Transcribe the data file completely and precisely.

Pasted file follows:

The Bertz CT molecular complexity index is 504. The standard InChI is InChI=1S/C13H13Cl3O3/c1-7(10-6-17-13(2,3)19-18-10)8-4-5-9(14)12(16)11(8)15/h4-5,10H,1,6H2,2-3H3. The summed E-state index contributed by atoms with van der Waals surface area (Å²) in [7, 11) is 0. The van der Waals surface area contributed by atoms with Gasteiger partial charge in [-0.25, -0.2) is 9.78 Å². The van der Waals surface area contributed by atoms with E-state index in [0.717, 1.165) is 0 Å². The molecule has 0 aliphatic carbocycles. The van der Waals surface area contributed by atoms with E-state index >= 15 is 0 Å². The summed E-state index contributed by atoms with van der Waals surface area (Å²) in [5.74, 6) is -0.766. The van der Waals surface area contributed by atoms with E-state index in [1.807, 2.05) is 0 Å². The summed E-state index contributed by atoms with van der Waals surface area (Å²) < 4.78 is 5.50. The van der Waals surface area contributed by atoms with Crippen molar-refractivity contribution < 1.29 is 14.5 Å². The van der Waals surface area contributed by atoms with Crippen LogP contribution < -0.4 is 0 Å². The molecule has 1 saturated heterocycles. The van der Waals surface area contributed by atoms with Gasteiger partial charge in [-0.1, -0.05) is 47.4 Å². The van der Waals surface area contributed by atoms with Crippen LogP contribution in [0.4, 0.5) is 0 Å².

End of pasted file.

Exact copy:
The Bertz CT molecular complexity index is 504. The standard InChI is InChI=1S/C13H13Cl3O3/c1-7(10-6-17-13(2,3)19-18-10)8-4-5-9(14)12(16)11(8)15/h4-5,10H,1,6H2,2-3H3. The summed E-state index contributed by atoms with van der Waals surface area (Å²) in [7, 11) is 0. The van der Waals surface area contributed by atoms with Gasteiger partial charge in [-0.25, -0.2) is 9.78 Å². The van der Waals surface area contributed by atoms with E-state index in [0.717, 1.165) is 0 Å². The molecule has 0 aliphatic carbocycles. The van der Waals surface area contributed by atoms with E-state index >= 15 is 0 Å². The summed E-state index contributed by atoms with van der Waals surface area (Å²) in [5.74, 6) is -0.766. The van der Waals surface area contributed by atoms with E-state index in [1.807, 2.05) is 0 Å². The summed E-state index contributed by atoms with van der Waals surface area (Å²) < 4.78 is 5.50. The van der Waals surface area contributed by atoms with Crippen molar-refractivity contribution < 1.29 is 14.5 Å². The van der Waals surface area contributed by atoms with Crippen LogP contribution < -0.4 is 0 Å². The molecule has 1 saturated heterocycles. The van der Waals surface area contributed by atoms with Gasteiger partial charge in [-0.1, -0.05) is 47.4 Å². The van der Waals surface area contributed by atoms with Crippen LogP contribution in [0.4, 0.5) is 0 Å².